The 2A needs to state that the right of any individual to bear whatever arms said individual sees fit is a God-given right and cannot be taken away or infringed upon in the slightest by any state, local, or federal government entity. Ever.
I recommend that we delete “A well-regulated militia...” and insert in its place “A well-armed and free citizenry...”
When I saw the Yahoo source, I knew where this would go.
Doesn’t matter. The McDonald vs Chicago decision is now law and gave individuals 2nd amendment rights. Perpich vs Department of Defense in 1990 (before 2008) indicated states have a organized militia (National Guard) which is subject to Federal callup and an unorganized militia. This unorganized militia would be covered by the 2nd Amendment too.
"No freeman shall ever be debarred the use of arms."
Before the Civil War, the SCOTUS ruled, in Dred Scott VS Stanford, that if negros were given the same rights as whites, one of those right would be the “RIGHT TO KEEP AND CARRY ARMS WHEREVER THEY WENT.”
After the Civil War, and the slaves were freed, then the SCOTUS discovered that it only meant the “militia”. Yeah, that’s what it was! Can’t have blacks running around with guns shooting up klansmen now can you?
They are technically right: the Bill of Rights does not confer rights, it guarantees them — but the assumption that they push, that it gives rights, is very, very dangerous; for if it gives the right, it can be amended to remove the right.
Congress of the United States
begun and held at the City of New-York, on Wednesday the fourth of March, one thousand seven hundred and eighty nine.
THE Conventions of a number of the States, having at the time of their adopting the Constitution, expressed a desire, in order to prevent misconstruction or abuse of its powers, that further declaratory and restrictive clauses should be added: And as extending the ground of public confidence in the Government, will best ensure the beneficent ends of its institution.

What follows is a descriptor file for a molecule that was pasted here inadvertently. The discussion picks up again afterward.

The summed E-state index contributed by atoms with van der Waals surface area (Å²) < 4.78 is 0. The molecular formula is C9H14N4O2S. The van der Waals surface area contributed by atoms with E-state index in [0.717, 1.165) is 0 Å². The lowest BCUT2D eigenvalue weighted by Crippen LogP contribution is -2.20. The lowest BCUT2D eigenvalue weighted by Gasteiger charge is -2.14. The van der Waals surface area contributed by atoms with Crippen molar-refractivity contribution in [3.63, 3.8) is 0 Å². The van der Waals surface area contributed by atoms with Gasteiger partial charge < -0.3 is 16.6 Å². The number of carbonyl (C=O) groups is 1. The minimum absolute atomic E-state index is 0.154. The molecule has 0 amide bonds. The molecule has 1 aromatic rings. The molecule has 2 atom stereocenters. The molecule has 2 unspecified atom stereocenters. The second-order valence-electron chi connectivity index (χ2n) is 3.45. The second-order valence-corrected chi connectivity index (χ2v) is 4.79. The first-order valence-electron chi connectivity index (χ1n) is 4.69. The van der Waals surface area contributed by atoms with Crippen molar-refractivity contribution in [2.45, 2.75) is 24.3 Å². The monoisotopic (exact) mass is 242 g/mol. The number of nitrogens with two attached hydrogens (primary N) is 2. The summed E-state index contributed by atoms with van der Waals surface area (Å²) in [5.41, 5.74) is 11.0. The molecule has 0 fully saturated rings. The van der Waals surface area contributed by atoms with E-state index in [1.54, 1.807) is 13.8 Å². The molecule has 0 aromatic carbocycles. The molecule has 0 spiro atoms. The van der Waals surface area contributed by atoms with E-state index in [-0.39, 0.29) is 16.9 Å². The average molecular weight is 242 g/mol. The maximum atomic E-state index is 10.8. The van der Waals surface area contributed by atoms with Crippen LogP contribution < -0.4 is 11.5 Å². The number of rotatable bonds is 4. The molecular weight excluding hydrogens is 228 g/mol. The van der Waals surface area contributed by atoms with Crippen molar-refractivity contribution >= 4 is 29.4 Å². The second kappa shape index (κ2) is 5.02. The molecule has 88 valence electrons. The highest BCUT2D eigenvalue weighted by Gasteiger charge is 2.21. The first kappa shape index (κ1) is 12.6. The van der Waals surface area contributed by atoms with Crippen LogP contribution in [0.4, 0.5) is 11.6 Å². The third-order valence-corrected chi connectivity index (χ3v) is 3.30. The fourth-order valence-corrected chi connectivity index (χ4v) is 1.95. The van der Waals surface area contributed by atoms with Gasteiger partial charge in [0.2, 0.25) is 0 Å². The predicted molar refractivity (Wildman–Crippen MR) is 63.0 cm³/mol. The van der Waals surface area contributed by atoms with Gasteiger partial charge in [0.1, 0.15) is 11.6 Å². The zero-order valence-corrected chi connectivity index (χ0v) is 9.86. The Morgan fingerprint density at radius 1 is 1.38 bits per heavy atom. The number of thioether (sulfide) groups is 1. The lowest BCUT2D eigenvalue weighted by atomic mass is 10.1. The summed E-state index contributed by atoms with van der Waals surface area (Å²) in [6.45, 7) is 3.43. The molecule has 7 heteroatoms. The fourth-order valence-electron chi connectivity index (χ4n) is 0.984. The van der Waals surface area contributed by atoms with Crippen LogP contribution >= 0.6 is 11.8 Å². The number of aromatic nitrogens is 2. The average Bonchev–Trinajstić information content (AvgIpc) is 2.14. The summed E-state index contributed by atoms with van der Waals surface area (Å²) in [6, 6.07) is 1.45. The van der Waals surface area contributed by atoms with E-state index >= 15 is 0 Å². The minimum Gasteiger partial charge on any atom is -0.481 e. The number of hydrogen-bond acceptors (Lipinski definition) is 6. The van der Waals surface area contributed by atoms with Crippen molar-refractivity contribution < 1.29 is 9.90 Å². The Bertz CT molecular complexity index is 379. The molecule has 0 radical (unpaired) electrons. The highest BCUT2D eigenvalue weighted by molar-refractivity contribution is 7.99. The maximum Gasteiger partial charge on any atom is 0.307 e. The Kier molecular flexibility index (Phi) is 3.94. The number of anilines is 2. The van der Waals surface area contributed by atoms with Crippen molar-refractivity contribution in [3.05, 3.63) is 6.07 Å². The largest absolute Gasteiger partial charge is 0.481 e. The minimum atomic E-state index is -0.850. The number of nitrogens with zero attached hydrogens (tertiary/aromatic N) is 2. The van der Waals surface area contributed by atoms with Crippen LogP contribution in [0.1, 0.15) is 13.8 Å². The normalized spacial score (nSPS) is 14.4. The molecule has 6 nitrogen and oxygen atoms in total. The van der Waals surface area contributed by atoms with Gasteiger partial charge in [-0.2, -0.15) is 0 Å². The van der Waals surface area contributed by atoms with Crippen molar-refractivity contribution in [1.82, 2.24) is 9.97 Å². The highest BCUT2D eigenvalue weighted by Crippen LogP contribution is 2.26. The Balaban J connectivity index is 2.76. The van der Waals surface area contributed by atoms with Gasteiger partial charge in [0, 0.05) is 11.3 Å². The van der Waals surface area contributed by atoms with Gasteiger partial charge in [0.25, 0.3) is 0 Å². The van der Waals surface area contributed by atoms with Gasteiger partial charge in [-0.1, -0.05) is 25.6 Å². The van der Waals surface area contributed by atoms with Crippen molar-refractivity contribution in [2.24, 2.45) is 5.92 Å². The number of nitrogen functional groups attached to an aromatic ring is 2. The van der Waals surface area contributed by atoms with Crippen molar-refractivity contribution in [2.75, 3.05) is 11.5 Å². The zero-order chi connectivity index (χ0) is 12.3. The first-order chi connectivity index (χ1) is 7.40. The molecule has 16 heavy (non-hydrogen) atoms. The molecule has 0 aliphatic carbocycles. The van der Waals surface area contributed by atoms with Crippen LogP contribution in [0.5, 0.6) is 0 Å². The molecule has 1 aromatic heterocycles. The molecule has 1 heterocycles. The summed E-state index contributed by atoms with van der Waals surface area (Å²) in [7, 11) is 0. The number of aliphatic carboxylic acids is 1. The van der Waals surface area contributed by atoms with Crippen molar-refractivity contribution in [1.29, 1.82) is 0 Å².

RESOLVED by the Senate and House of Representatives of the United States of America, in Congress assembled, two thirds of both Houses concurring, that the following Articles be proposed to the Legislatures of the several States, as amendments to the Constitution of the United States, all, or any of which Articles, when ratified by three fourths of the said Legislatures, to be valid to all intents and purposes, as part of the said Constitution; viz.
ARTICLES in addition to, and Amendment of the Constitution of the United States of America, proposed by Congress, and ratified by the Legislatures of the several States, pursuant to the fifth Article of the original Constitution.
nope. intent is clear.
""Americans have the right and advantage of being armed ― unlike the citizens of other countries whose governments are afraid to trust the people with arms." (The Federalist, No. 46 at 243- 244)"